The traditional biblical interpretations explain that Sheol is a grim and desolated land below, occupied by the dead who continue their colorless existence irrespective of their earthly conduct. Contrary to this exposition however, the Hebrew Bible supports the descriptions of Sheol which suggest that it is something more than just a place. In terms of sheer numbers the amount of anthropomorphic descriptions is significant. Sheol is either portrayed by means of human qualities (ערום, Job 26:6;קשה , Canticles 8:6) or attributed with the elements of human anatomy: womb (בטן, Jonah 2:3), hand (יד, Psalms 49:15; 89:48; Hosea 13:14) or throat (נפש, Isaiah 5,14) and mouth (פה, Psalms 141:7; Isaiah 5:14).

In addition, Psalm 49:16 praises Elohim who is said to ransom one’s soul from the hand of Sheol, Proverbs 27:20 acknowledges Sheol’s insatiability whereas Isaiah 5:14 depicts Sheol as a gargantuan monster. In sum, the verbs connected with Sheol can be divided into two sub-groups. The first one refers to the relation between Sheol, Yahveh and men: Sheol does not praise (ידה) Yahveh but Yahveh can ransom (פדה) from the hand of Sheol whereas men can make a deal (עשה חזה) with Sheol and one’s soul (nephesh) can escape (מלט) from Sheol’s hand. The second one comprises of verbs which present Sheol as a devouring monster: Sheol enlarges (רחב נפש) her throat, swallows (בלע) but cannot satiate (שבע). Moreover, the doubtful etymology of the word along with the fact that she’ol is never preceded by a definite article suggests its foreign origins.

Some additional support for this hypothesis comes from the ancient Near Eastern literary materials. For example, the Akkadian plates mention the name shuwalu or suwala in reference to a deity responsible for ruling the abode of the dead. As such it might have been borrowed by the Hebrews and incorporated into their early belief system.[9]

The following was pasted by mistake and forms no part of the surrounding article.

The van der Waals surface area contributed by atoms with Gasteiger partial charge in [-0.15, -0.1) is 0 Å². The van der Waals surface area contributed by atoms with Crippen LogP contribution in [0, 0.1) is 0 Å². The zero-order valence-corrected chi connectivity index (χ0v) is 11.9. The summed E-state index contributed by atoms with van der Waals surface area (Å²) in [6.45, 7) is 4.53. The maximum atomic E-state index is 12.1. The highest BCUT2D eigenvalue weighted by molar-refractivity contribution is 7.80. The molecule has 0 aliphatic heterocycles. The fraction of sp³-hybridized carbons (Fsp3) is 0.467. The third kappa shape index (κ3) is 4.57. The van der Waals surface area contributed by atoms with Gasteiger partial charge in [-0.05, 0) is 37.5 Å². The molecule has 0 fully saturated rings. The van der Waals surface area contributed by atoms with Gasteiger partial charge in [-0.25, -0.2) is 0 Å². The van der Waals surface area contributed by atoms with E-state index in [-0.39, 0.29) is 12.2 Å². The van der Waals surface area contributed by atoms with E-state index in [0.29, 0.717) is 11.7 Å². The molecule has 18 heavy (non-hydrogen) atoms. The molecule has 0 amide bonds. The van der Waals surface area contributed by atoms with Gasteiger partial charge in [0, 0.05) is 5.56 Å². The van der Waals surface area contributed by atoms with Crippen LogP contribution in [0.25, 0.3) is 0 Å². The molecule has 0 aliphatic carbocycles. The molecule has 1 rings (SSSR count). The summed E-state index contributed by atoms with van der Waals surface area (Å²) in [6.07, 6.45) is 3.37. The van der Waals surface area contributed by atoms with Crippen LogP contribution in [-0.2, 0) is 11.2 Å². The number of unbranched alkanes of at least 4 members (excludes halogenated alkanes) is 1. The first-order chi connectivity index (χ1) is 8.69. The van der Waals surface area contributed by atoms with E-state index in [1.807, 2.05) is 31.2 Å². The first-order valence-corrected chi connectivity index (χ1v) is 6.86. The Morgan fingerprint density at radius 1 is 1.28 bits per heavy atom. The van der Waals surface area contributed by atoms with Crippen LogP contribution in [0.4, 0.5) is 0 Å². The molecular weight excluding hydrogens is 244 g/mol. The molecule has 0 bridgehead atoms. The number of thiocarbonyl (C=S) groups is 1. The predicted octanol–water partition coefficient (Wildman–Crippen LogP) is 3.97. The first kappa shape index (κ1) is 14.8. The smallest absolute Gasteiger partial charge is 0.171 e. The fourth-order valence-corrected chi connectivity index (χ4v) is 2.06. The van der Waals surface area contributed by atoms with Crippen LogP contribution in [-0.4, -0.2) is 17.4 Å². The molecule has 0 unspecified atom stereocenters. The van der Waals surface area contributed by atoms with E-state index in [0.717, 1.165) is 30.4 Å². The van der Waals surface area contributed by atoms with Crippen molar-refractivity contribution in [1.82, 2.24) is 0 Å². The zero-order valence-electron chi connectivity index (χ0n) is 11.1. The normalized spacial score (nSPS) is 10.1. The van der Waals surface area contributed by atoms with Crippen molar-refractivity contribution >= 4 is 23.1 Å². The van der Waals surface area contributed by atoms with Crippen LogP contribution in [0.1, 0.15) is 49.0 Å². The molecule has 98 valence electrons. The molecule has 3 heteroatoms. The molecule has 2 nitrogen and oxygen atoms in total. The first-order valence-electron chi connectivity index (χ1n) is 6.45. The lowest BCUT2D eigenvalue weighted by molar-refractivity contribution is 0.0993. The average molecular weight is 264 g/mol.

See also[edit]

References[edit]

  1. ^ Rainwater 1996, p. 819
  2. ^ Philip P. Kapustaii - Sheol and hell in the Old Testament The Bible Study - bibletopics.com. Retrieved 10 July 2014
  3. ^ Longenecker 2003, p. 188
  4. ^ Knobel 2011, pp. 205–206
  5. ^ Longenecker 2003, p. 189
  6. ^ Longenecker 2003, p. 189
  7. ^ Herbert Chanon Brichto "Kin, Cult, Land and Afterlife – A Biblical Complex", Hebrew Union College Annual 44, p.8 (1973)
  8. ^ Life After Death - My Jewish Learning - Retrieved 10 July 2014.
  9. ^ Kosior, Wojciech (2014). "The Underworld or its Ruler? Some Remarks on the Concept of Sheol in the Hebrew Bible". Polish Journal of Biblical Research. Vol 13 No. 1-2 (25-26/2014): 29–37. Retrieved 16 June 2014. 

Bibliography[edit]

  • Aune, David E. (2003). "Cosmology". Westminster Dictionary of the New Testament and Early Christian Literature. Westminster John Knox Press. 
  • Bernstein, Alan E. (1996). The Formation of Hell: Death and Retribution in the Ancient and Early Christian Worlds. Cornell University Press. 
  • Hess, Richard S. (2007). Israelite Religions: An Archeological and Biblical Survey. Baker Academic Press. 
  • Kelly, Henry A. (2010). "Hell with Purgatory and two Limbos". In Moreira, Isabel; Toscano, Margaret. Hell and Its Afterlife: Historical and Contemporary Perspectives. Ashgate Publishing. 
  • Knobel, Peter (2011). "Death". In Berlin, Adele; Grossman, Maxine. The Oxford Dictionary of the Jewish Religion. Oxford University Press.